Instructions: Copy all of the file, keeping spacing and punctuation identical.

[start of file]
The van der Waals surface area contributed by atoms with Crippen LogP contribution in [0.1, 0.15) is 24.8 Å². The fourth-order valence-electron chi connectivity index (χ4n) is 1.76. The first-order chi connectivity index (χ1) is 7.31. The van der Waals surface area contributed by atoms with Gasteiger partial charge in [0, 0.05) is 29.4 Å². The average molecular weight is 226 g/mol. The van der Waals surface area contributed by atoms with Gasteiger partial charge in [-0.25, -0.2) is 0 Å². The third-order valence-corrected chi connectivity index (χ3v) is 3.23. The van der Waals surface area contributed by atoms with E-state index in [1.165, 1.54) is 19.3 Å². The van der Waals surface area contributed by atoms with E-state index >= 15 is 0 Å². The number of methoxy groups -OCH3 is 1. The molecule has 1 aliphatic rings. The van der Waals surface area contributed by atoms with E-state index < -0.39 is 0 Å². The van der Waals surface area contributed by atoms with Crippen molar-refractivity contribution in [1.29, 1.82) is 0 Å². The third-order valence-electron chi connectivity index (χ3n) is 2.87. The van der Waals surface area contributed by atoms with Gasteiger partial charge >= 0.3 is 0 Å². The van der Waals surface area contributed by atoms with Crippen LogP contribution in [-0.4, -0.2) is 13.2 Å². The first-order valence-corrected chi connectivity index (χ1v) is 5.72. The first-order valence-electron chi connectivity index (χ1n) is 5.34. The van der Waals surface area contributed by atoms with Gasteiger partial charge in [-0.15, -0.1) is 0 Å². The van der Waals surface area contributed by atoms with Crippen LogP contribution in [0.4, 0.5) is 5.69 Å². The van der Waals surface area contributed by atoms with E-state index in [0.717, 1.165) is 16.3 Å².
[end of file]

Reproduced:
The van der Waals surface area contributed by atoms with Crippen LogP contribution in [0.1, 0.15) is 24.8 Å². The fourth-order valence-electron chi connectivity index (χ4n) is 1.76. The first-order chi connectivity index (χ1) is 7.31. The van der Waals surface area contributed by atoms with Gasteiger partial charge in [0, 0.05) is 29.4 Å². The average molecular weight is 226 g/mol. The van der Waals surface area contributed by atoms with Gasteiger partial charge in [-0.25, -0.2) is 0 Å². The third-order valence-corrected chi connectivity index (χ3v) is 3.23. The van der Waals surface area contributed by atoms with E-state index in [1.165, 1.54) is 19.3 Å². The van der Waals surface area contributed by atoms with E-state index >= 15 is 0 Å². The number of methoxy groups -OCH3 is 1. The molecule has 1 aliphatic rings. The van der Waals surface area contributed by atoms with E-state index < -0.39 is 0 Å². The van der Waals surface area contributed by atoms with Crippen molar-refractivity contribution in [1.29, 1.82) is 0 Å². The third-order valence-electron chi connectivity index (χ3n) is 2.87. The van der Waals surface area contributed by atoms with Gasteiger partial charge >= 0.3 is 0 Å². The van der Waals surface area contributed by atoms with Crippen LogP contribution in [-0.4, -0.2) is 13.2 Å². The first-order valence-corrected chi connectivity index (χ1v) is 5.72. The first-order valence-electron chi connectivity index (χ1n) is 5.34. The van der Waals surface area contributed by atoms with Gasteiger partial charge in [-0.15, -0.1) is 0 Å². The van der Waals surface area contributed by atoms with Crippen LogP contribution in [0.4, 0.5) is 5.69 Å². The van der Waals surface area contributed by atoms with E-state index in [0.717, 1.165) is 16.3 Å².